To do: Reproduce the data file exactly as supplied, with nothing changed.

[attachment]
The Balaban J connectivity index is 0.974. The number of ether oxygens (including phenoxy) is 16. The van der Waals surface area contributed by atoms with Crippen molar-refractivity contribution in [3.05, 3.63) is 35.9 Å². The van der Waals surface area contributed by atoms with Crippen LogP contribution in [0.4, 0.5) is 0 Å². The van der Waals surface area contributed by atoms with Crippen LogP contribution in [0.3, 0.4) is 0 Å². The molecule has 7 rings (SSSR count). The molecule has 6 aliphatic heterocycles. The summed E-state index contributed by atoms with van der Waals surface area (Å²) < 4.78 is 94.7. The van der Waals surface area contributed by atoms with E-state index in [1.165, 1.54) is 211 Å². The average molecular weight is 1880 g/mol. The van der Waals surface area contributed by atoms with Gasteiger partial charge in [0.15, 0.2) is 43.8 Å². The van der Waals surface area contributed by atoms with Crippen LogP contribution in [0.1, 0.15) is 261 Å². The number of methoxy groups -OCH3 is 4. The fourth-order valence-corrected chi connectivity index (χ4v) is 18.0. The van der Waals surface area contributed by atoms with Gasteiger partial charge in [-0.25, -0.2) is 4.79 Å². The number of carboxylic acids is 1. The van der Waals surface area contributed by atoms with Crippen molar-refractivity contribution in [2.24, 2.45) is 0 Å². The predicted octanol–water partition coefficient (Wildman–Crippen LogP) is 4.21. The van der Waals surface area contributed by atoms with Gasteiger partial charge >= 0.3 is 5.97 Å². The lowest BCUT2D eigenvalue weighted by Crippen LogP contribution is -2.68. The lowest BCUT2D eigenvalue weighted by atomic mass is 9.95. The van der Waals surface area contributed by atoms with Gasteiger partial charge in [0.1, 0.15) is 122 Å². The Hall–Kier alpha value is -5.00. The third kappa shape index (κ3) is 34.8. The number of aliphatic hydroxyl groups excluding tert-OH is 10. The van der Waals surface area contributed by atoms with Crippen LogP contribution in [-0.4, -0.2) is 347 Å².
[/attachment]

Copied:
The Balaban J connectivity index is 0.974. The number of ether oxygens (including phenoxy) is 16. The van der Waals surface area contributed by atoms with Crippen molar-refractivity contribution in [3.05, 3.63) is 35.9 Å². The van der Waals surface area contributed by atoms with Crippen LogP contribution in [0.4, 0.5) is 0 Å². The van der Waals surface area contributed by atoms with Crippen LogP contribution in [0.3, 0.4) is 0 Å². The molecule has 7 rings (SSSR count). The molecule has 6 aliphatic heterocycles. The summed E-state index contributed by atoms with van der Waals surface area (Å²) < 4.78 is 94.7. The van der Waals surface area contributed by atoms with E-state index in [1.165, 1.54) is 211 Å². The average molecular weight is 1880 g/mol. The van der Waals surface area contributed by atoms with Gasteiger partial charge in [0.15, 0.2) is 43.8 Å². The van der Waals surface area contributed by atoms with Crippen LogP contribution in [0.1, 0.15) is 261 Å². The number of methoxy groups -OCH3 is 4. The fourth-order valence-corrected chi connectivity index (χ4v) is 18.0. The van der Waals surface area contributed by atoms with Gasteiger partial charge in [-0.25, -0.2) is 4.79 Å². The number of carboxylic acids is 1. The van der Waals surface area contributed by atoms with Crippen molar-refractivity contribution in [2.24, 2.45) is 0 Å². The predicted octanol–water partition coefficient (Wildman–Crippen LogP) is 4.21. The van der Waals surface area contributed by atoms with Gasteiger partial charge >= 0.3 is 5.97 Å². The lowest BCUT2D eigenvalue weighted by Crippen LogP contribution is -2.68. The lowest BCUT2D eigenvalue weighted by atomic mass is 9.95. The van der Waals surface area contributed by atoms with Gasteiger partial charge in [0.1, 0.15) is 122 Å². The Hall–Kier alpha value is -5.00. The third kappa shape index (κ3) is 34.8. The number of aliphatic hydroxyl groups excluding tert-OH is 10. The van der Waals surface area contributed by atoms with Crippen LogP contribution in [-0.4, -0.2) is 347 Å².